I have discovered (something like) the circularity objection in Sousedik's translation of Frege's "Dialog with Punjer on Existence" into Czech. It's about two pages; here are some snippets (very rough translation):
First we might find difficulties with the assertion that existence is a property of the second order, i.e. the property of "falling under a concept". This is not incorrect but we need to take notice of something that -- as far as I know -- has gone unnoticed, namely that this "property" is under closer scrutiny a relation. "To fall under" is evidently a two-place predicate expressing not the relation of the concept to the thing (as it seems from Frege's exposition) but rather of the thing to the concept. ..."
. . . If we accept that "falling under" (or more precisely: "to have under") is a name of the relation, a sentence [e.g., "Men exist"] speaks not only of the concept of "men" but also of something that falls under this concept. . . . .
In order to say truthfully that the concept F has under itself the individual x, the condition of x's existence needs to be satisfied. This seems obvious but the question arises what does this word "exist" express in this case? ... it cannot be the second-order property, since it is, as we have seen a relation; we ask here about existence which is presupposed by this second-order relational propery as its necessary condition.
Now I have never read anything by Professor Sousedik, and I would be very surprised if he has ever read anything by me. So it is particularly gratifying to find that he is making points that are almost exactly the same as points I have made in published papers, my existence book, earlier posts and in a forthcoming manuscript, copies of which I sent to London Ed, Peter L., and a few others. I will couch the points in my own preferred jargon.
1. The second-level property of being instantiated is a relational property, one logically parasitic upon the two-place relation *___ instantiates ---* or *___ falls under ---*. Being instantiated is like being married. Necessarily, if a first-level concept is instantiated, then it is instantiated by an individual, just as, necessarily, if a person is married, then he is married to someone (distinct from himself), the Fargo, North Dakota woman who 'married' herself notwithstanding. (We won't speculate on the question how such a self-marriage is consummated.)
2. It follows from #1 that the grammatical form of a sentence like 'Men exist' is not the same as its logical form. Grammatically, it has a subject-predicate form. Logically, however, it is relational: the concept man is instantiated by one or more individuals. So not only is the sentence not about men, but about a concept; it is also refers -- with "studied ambiguity" to cop a phrase from Quine -- to one or more individuals.
3. Now if concept F is instantiated, then it is instantiated by an individual that exists. This is obvious, as Sousedik remarks. What is less obvious, but still quite clear, is that the instantiating individuals cannot exist in the sense of being instantiated. Obviously, no individual is instantiable; only concepts are instantiable. If you insist that existence is the second-level relational property of being instantiated, then you obviously cannot say that the existence of Socrates is the second-level relational property of being instantiated.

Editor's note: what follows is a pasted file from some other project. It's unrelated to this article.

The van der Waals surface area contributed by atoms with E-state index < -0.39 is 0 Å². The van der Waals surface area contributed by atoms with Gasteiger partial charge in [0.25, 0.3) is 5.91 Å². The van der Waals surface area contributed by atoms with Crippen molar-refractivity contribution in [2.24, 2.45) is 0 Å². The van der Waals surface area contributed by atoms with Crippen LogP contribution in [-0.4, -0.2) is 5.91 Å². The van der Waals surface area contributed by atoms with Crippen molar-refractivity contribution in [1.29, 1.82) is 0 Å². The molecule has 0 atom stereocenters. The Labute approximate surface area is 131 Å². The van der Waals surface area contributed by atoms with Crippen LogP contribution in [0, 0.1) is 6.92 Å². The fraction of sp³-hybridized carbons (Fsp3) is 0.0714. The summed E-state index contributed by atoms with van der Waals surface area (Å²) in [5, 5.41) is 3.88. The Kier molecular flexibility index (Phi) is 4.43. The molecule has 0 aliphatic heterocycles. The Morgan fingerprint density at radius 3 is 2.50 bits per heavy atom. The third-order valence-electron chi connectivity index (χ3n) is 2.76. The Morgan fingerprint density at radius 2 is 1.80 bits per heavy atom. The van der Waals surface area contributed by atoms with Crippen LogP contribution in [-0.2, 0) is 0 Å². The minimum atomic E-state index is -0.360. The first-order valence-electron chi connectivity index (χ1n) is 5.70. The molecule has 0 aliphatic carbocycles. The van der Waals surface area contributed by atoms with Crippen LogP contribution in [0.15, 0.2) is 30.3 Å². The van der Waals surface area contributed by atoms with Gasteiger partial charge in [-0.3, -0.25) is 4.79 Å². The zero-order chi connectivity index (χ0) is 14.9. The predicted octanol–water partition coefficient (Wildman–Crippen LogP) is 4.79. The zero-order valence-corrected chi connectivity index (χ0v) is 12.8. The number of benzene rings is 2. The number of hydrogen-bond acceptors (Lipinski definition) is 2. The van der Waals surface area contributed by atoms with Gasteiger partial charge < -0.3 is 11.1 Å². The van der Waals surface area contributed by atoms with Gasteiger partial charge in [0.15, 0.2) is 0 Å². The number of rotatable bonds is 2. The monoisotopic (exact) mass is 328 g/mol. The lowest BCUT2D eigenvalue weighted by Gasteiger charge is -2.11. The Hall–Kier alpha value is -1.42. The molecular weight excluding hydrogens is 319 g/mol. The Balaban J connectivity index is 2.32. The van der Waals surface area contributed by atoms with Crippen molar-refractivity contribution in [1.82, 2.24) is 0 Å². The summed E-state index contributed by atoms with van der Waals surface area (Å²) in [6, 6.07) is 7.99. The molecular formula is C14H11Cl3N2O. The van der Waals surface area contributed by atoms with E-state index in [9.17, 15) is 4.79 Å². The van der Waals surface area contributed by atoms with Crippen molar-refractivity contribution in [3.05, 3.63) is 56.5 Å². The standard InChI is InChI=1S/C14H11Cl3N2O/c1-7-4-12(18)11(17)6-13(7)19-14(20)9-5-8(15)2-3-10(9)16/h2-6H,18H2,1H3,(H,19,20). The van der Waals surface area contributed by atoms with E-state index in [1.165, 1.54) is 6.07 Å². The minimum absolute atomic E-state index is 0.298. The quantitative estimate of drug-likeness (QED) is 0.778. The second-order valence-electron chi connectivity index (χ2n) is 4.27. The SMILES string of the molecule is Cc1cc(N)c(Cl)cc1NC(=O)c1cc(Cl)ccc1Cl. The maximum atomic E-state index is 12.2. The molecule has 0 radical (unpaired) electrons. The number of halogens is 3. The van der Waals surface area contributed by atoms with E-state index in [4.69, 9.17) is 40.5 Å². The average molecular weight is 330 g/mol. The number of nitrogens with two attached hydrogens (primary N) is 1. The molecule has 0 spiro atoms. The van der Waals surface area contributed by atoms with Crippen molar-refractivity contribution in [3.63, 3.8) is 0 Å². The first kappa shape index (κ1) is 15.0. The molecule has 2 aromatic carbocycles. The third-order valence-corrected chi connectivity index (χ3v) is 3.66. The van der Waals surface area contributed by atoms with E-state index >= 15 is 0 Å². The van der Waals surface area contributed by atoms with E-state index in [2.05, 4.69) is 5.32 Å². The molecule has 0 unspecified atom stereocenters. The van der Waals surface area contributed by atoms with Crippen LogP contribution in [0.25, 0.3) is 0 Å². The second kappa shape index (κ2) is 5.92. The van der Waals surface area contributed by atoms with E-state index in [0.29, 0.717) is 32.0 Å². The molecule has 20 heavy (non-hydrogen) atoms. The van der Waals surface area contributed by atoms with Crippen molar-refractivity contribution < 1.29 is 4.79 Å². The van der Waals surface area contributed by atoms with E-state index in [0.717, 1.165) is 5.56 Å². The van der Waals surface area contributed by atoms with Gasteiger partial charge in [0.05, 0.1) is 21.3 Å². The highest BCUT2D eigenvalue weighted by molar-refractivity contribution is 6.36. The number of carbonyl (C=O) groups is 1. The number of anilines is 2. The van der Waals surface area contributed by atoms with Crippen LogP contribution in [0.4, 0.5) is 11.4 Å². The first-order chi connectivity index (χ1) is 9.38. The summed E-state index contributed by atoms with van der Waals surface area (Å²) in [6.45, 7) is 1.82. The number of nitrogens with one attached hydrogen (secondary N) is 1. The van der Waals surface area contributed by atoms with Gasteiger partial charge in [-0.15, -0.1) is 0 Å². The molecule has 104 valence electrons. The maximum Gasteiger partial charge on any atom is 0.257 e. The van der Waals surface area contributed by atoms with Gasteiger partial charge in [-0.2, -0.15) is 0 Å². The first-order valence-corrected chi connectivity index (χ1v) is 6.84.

4. What this shows is that the 'Fressellian' attempt to reduce existence to instantiation fails miserably. It ends up presupposing as irreducible what it tries to reduce, namely, genuine (pound the lectern, stamp the foot!) existence. Another way of saying that the account presupposes what it tries to reduce is by saying that it is circular. We want to know what existence is. We are told that existence is a property of concepts, the property of being instantiated. Reflection on this property, however, reveals it to be relational and thus parasitic upon the dyadic relation of instantiation. For this relation to hold, however, its terms must exist, and not in the sense of being instantiated. So we are brought back to what we were trying to reduce to instantiation, namely, the existence that belongs to individuals.
Despite the clarity of the above, Peter L. balks, and London Ed baulks. It is high time for both of them to cry 'uncle' and admit that I am right about this. Or must I sic the Czech contingent on them? [grin]
1. Original/Derived Intentionality. All will agree that there is some sort of distinction to be made here. A map is not about a chunk of terrain just in virtue of the map's physical and geometrical properties. Consider the contour lines on a topographical map. The closer together, the steeper the terrain. But that closer together should mean steeper is a meaning assigned by the community of map-makers and map-users. This meaning is not intrinsic to the map qua physical object. Closer together might have meant anything, e.g., that the likelihood of falling into an abandoned mine shaft is greater.
So some things derive their referential and semantic properties from other things. What about these other things? I draw you a map so that you can find my camp. I use the Greek phi to mark my camp and the Greek psi to mark the camp of a heavily-armed crazy man that you are well advised to avoid. I intend that phi designate my camp. That intending (narrow sense) is a case of intentionality (broad sense). This is not in dispute. What is in dispute is whether my intending is a case of original or of derived intentionality.
If the latter, then a regress ensues which appears to be both infinite and vicious. But before discussing this further, I need to bring in another point.